Hereditary spastic paraplegias (HSPs) are a heterogeneous group of inherited neurological disorders with the cardinal feature of a length-dependent axonopathy of corticospinal motor neurons.[1] Historically, they have been classified as either pure or complex based on the absence or presence, respectively, of associated signs and symptoms. They are now mainly classified by their mapped genetic loci, SPG1 to SPG71. To date, well over 40 genes have been identified, encompassing autosomal dominant, autosomal recessive, X-linked, and maternal inheritances, with de novo mutations also described.[1-5] Despite this broad genetic heterogeneity, several common cellular mechanistic themes have emerged. Notably, alterations in the formation and function of the endoplasmic reticulum network in cells have been associated with the most common pure HSPs with autosomal dominant inheritance,[2] while numerous complex HSPs with autosomal recessive inheritance have been linked to defects in endosomal dynamics.[1-5]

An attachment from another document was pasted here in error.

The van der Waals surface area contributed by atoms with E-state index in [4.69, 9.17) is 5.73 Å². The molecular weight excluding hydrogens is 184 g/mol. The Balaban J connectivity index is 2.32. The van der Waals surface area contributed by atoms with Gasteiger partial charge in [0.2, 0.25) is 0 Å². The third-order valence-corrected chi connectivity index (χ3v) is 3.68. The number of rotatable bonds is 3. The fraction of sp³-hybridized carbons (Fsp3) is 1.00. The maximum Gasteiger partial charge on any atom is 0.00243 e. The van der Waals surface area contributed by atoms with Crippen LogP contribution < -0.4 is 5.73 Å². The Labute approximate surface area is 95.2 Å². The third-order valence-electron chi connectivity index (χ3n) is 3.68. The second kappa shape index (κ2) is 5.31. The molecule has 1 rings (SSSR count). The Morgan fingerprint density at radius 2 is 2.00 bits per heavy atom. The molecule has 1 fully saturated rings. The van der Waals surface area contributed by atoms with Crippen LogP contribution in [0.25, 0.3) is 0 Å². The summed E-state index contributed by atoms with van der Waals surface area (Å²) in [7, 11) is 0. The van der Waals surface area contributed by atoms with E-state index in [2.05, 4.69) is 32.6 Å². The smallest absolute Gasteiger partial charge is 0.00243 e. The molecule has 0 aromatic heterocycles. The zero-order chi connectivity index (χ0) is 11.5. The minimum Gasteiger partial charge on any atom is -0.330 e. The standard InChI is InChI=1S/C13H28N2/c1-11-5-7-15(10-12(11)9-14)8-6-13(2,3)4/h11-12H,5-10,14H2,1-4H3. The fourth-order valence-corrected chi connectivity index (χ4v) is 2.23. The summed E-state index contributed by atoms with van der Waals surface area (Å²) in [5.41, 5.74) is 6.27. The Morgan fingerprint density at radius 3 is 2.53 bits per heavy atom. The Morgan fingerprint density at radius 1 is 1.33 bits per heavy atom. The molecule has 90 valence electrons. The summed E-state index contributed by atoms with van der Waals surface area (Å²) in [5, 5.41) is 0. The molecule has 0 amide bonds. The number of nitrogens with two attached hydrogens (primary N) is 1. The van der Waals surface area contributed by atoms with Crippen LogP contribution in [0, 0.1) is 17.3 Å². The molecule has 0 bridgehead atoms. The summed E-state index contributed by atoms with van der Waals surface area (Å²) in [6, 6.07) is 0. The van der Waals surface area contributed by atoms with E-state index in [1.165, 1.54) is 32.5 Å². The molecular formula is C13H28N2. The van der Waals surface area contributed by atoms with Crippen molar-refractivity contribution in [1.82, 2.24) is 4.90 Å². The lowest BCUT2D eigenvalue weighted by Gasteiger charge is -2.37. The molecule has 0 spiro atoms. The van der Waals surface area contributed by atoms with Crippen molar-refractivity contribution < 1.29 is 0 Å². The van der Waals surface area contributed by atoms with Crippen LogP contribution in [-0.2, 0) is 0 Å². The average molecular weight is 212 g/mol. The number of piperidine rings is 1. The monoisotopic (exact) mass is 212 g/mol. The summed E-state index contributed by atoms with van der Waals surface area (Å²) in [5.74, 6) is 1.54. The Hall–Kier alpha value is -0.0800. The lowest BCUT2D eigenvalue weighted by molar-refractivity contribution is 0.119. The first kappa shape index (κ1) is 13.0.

A subset of complex forms of HSPs can be distinguished by prominent thinning of the corpus callosum (TCC). These forms comprise almost one third of recessive complex HSP cases,[2, 6] with ~70% of these resulting from mutations in either SPG15/ZFYVE26 (MIM# 270700) or SPG11/KIAA1840 (MIM# 604360). Both disorders can also present with retinal or lenticular abnormalities, and they are often associated with cognitive impairment as well as prominent juvenile parkinsonism that can be responsive to dopaminergic therapy.[7-9] Cerebellar findings including ataxia and impaired extraocular muscle movements are also commonly observed. Most cases of SPG15 and SPG11 have mutations that are predicted to lead to loss-of-function or elimination of the spastizin or spatacsin proteins, respectively. Both spastizin and spatacsin are large proteins, ~270–280 kDa each, present in a common protein complex. They have predicted secondary structures containing α-solenoids reminiscent of those in clathrin heavy chain and COP-I subunits. Spatacsin also has an N-terminal, β-propeller-like domain, and spastizin harbors a zinc-binding FYVE (present in Fab1, YOTB, Vac1, and EEA1) domain. Spastizin has been localized to different and often disparate intracellular locations in various studies.[9-15] Similarly, proposed functions vary broadly and include cytokinesis, DNA repair, late endosomal/lysosomal trafficking, and autophagy.[10-16] Functions of spastazin and spatacsin relevant for HSP pathogenesis remain unclear.